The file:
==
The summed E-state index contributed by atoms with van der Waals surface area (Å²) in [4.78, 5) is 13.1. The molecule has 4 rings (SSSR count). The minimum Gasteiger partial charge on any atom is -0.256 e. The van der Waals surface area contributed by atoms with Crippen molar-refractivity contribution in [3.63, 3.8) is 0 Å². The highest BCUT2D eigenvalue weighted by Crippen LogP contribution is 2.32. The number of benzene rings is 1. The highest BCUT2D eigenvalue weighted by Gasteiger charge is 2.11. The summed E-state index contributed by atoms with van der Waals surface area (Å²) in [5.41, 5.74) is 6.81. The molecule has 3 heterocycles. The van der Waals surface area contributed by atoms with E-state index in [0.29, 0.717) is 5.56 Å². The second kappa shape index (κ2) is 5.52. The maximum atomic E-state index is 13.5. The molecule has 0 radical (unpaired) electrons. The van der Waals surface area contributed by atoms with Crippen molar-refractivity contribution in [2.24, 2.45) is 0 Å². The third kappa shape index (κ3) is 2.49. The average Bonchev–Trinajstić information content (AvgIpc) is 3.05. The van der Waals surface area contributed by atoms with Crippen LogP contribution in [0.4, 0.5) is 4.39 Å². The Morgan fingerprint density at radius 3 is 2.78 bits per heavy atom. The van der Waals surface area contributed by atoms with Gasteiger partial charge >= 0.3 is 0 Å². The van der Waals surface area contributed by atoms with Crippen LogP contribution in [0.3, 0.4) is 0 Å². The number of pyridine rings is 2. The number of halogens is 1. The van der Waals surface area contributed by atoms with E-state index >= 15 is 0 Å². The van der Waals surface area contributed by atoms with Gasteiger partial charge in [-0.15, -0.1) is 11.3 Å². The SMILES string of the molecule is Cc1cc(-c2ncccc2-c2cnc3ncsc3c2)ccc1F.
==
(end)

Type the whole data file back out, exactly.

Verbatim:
The summed E-state index contributed by atoms with van der Waals surface area (Å²) in [4.78, 5) is 13.1. The molecule has 4 rings (SSSR count). The minimum Gasteiger partial charge on any atom is -0.256 e. The van der Waals surface area contributed by atoms with Crippen molar-refractivity contribution in [3.63, 3.8) is 0 Å². The highest BCUT2D eigenvalue weighted by Crippen LogP contribution is 2.32. The number of benzene rings is 1. The highest BCUT2D eigenvalue weighted by Gasteiger charge is 2.11. The summed E-state index contributed by atoms with van der Waals surface area (Å²) in [5.41, 5.74) is 6.81. The molecule has 3 heterocycles. The van der Waals surface area contributed by atoms with E-state index in [0.29, 0.717) is 5.56 Å². The second kappa shape index (κ2) is 5.52. The maximum atomic E-state index is 13.5. The molecule has 0 radical (unpaired) electrons. The van der Waals surface area contributed by atoms with Crippen molar-refractivity contribution in [2.24, 2.45) is 0 Å². The third kappa shape index (κ3) is 2.49. The average Bonchev–Trinajstić information content (AvgIpc) is 3.05. The van der Waals surface area contributed by atoms with Crippen LogP contribution in [0.4, 0.5) is 4.39 Å². The Morgan fingerprint density at radius 3 is 2.78 bits per heavy atom. The van der Waals surface area contributed by atoms with Gasteiger partial charge >= 0.3 is 0 Å². The van der Waals surface area contributed by atoms with Crippen LogP contribution in [0.3, 0.4) is 0 Å². The number of pyridine rings is 2. The number of halogens is 1. The van der Waals surface area contributed by atoms with E-state index >= 15 is 0 Å². The van der Waals surface area contributed by atoms with Gasteiger partial charge in [-0.15, -0.1) is 11.3 Å². The SMILES string of the molecule is Cc1cc(-c2ncccc2-c2cnc3ncsc3c2)ccc1F.